Charlie Sheen's Boss: 5 Things You Don't Know About Chuck Lorre

 Art Streiber

Two and a Half Men co-creator Chuck Lorre was thrust into the media spotlight this week thanks to Charlie Sheen's bizarre rants.

THR has the scoop on TV’s most successful, and busiest, sitcom producer:
 
1. He started out as a song writer.
After dropping out of SUNY Potsdam college in 1972 to pursue music, the New York native, now 58, was a “second-string guitar player in third-string bands playing fourth-rate clubs.” Back then, he didn’t even own a TV, though he did manage to pen Deborah Harry’s 1986 hit “French Kissing in the USA.”  That same year, he changed gears to pursue a writing career in Hollywood. His first major writing gig: 1990's Roseanne
 
2. He built Two and a Half Men Around Charlie Sheen.
After creating ABC’s Dharma & Greg, he and Cybill writer Lee Aronsohn and Lorre fell into a conversation in 2003 about how “a child might be a positive influence on the life of a degenerate." Lorre told THR last year in a cover story: "For some reason, the words ‘Charlie Sheen’ came to mind." The two men met. “He had a great sense of humor about it and we built a show around him,” he recalled. Their relationship has since soured.
 
3. He says money is no longer important.
His three shows on CBS - Men, The Big Bang Theory and Mike & Molly - represent an extraordinary source of revenue for CBS and Warner Bros. Men and Big Bang rank near the top of the chart for advertising rates on broadcast — pulling $207,000 and $195,000, respectively, per 30-second spot. Plus, there are lucrative syndication dollars that Lorre enjoys along with the studio — Big Bang has sold for about $1.5 million per episode, and Men just resold for another seven years into syndication after initially going for a record $2 million per episode. Asked whether money is still important, he told THR last year: “The answer to that is ‘no.’ It’s about doing good work, it’s doing something I can be proud of.”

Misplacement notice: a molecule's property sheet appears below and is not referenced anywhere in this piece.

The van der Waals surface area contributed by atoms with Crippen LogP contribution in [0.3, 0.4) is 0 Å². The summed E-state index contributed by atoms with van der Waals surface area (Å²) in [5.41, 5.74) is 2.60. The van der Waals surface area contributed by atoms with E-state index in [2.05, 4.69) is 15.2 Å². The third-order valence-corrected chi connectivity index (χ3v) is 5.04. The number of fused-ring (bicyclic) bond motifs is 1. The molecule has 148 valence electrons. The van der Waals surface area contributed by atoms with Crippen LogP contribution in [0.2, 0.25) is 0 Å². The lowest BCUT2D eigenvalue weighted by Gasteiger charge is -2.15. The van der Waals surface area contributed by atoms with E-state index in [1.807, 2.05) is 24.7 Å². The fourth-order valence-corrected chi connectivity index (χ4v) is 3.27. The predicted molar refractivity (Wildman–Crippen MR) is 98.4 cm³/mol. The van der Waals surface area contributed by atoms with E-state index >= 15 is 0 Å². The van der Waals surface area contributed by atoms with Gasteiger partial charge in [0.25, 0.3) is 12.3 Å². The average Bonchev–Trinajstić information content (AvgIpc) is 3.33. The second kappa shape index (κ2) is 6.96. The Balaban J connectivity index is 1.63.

4. He has no plans to produce a fourth show. 
During the course of a broadcast TV season, a showrunner will manage 22 episodes. Last year, THR reported that Lorre has made 30 episodes in less than four months, darting from office to office within his building, and from stage to stage on the lot. The level of focus this requires, while maintaining Lorre’s standards, is enormous. There are times, he told THR, “when you want to rip your head off.”  Three shows, he said at the time, is already “unreasonable.” 
 
5. The one show he wishes was his.
Cheers," he told THR last year. "I just love the simplicity of it. They never left that bar. I mean, literally. Hundreds of episodes of television were right there.”
 
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